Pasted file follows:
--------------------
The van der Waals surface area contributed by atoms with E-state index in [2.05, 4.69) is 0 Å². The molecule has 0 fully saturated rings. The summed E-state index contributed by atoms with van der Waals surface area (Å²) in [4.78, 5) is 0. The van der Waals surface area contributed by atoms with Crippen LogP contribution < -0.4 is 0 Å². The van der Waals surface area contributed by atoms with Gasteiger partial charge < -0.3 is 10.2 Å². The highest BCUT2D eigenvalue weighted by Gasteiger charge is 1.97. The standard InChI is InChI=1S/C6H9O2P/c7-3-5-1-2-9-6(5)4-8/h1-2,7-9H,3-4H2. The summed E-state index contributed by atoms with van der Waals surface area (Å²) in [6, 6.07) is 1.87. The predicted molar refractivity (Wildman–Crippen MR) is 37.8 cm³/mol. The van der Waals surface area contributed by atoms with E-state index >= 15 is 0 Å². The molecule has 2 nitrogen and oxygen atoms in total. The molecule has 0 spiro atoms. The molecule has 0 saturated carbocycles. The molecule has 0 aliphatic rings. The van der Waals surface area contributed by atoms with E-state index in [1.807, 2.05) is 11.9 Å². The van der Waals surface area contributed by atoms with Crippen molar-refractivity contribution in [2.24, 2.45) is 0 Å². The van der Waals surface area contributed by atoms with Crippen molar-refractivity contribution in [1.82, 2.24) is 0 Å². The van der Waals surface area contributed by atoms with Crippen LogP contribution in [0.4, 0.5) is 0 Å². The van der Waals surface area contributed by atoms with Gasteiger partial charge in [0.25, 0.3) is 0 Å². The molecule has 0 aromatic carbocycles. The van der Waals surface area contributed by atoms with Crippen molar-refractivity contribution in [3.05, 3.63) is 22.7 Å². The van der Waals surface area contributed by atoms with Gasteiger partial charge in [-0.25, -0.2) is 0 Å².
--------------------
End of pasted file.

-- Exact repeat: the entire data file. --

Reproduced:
The van der Waals surface area contributed by atoms with E-state index in [2.05, 4.69) is 0 Å². The molecule has 0 fully saturated rings. The summed E-state index contributed by atoms with van der Waals surface area (Å²) in [4.78, 5) is 0. The van der Waals surface area contributed by atoms with Crippen LogP contribution < -0.4 is 0 Å². The van der Waals surface area contributed by atoms with Gasteiger partial charge < -0.3 is 10.2 Å². The highest BCUT2D eigenvalue weighted by Gasteiger charge is 1.97. The standard InChI is InChI=1S/C6H9O2P/c7-3-5-1-2-9-6(5)4-8/h1-2,7-9H,3-4H2. The summed E-state index contributed by atoms with van der Waals surface area (Å²) in [6, 6.07) is 1.87. The predicted molar refractivity (Wildman–Crippen MR) is 37.8 cm³/mol. The van der Waals surface area contributed by atoms with E-state index >= 15 is 0 Å². The molecule has 2 nitrogen and oxygen atoms in total. The molecule has 0 spiro atoms. The molecule has 0 saturated carbocycles. The molecule has 0 aliphatic rings. The van der Waals surface area contributed by atoms with E-state index in [1.807, 2.05) is 11.9 Å². The van der Waals surface area contributed by atoms with Crippen molar-refractivity contribution in [2.24, 2.45) is 0 Å². The van der Waals surface area contributed by atoms with Crippen molar-refractivity contribution in [1.82, 2.24) is 0 Å². The van der Waals surface area contributed by atoms with Crippen LogP contribution in [0.4, 0.5) is 0 Å². The van der Waals surface area contributed by atoms with Gasteiger partial charge in [0.25, 0.3) is 0 Å². The molecule has 0 aromatic carbocycles. The van der Waals surface area contributed by atoms with Crippen molar-refractivity contribution in [3.05, 3.63) is 22.7 Å². The van der Waals surface area contributed by atoms with Gasteiger partial charge in [-0.25, -0.2) is 0 Å².